"Undercover Boss" Heads to Hooters

Nearly 40 million people watched the new CBS reality series "Undercover Boss" when it premiered after the Super Bowl. This Sunday night, we'll see Cody Brooks, president and CEO of Hooters of America, Inc., leave the corner office and get up to his elbows in Buffalo wings and beer.

Brooks sat down with Early Show co-anchor Harry Smith to discuss what made him decide to go undercover.

"It was an opportunity. I didn't know if it was ever going to happen. We talked about it for a long time. It was a new series. I wanted to get back into it. It's been 20 years since I've been into the field - as we call it," he said.

In 1983, Brooks' father, Robert, joined six of fellow entrepreneurs to start the company in Florida and he ended up with the franchising rights and then the actual name. (Robert Brooks passed away in 2006.)

While out in the field, Brooks took notice of the different views his employees had of him and his father.

"Well, my father and I are different characters. He was much more strong armed. I'm more laid back. I manage by majority movement and my whole executive team gets together. My father was more of a single person; this is what we're going to do. There are some differences," he said.

Differences aside, Brooks took away a lot of valuable lessons taking on the jobs of his employees.

"Hooters is a private company, is a very family oriented company. And we're one big huge family and we bleed orange," he said. "So to find out that after 20 years of me being in the stores and after 26 years of the existence of the concept, Hooters still makes you happy, which is our mission statement.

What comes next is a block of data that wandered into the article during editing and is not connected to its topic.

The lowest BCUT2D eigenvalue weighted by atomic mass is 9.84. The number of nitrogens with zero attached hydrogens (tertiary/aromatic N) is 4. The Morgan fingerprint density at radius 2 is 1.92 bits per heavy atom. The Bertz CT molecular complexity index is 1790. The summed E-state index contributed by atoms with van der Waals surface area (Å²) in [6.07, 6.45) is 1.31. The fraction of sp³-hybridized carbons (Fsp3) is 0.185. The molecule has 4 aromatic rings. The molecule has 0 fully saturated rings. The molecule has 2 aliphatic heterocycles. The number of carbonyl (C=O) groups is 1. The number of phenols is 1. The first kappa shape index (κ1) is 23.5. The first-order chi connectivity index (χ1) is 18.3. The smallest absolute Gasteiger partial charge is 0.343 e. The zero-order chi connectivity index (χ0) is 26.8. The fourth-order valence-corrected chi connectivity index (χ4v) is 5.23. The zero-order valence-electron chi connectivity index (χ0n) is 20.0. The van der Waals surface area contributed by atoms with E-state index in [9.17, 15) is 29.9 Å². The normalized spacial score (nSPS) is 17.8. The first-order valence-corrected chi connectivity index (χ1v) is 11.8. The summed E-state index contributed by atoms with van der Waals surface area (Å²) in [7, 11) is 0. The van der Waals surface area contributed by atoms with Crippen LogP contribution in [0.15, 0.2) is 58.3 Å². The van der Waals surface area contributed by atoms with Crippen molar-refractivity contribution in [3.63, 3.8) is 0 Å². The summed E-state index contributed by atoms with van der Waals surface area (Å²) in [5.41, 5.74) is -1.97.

"Our employees are happy, our cooks, our girls are happy, our managers are happy and the customers are happy. So we're still - after close to 27 years doing exactly what we started out do."

Although Hooters has stayed on target business-wise, many people still have a perception that Hooters isn't a "woman-friendly place," Smith pointed out.

"We work in a glass bubble, Hooters does. And we're held to a higher standard because of our name and what we do," Brooks said.

According to Brooks, Hooters "empowers women all the time."

"Thirty-seven percent of our corporate office and management staff are women, seventy-five percent of all of our employees are women," he explained. "We raised a lot of women. We just sent one of our vice presidents, who was a Hooter girl, to Rwanda recently to help better educate women and empower women. So there's a lot of things that Hooters does behind the scenes that we never get credit for, but the bad things you always hear about."
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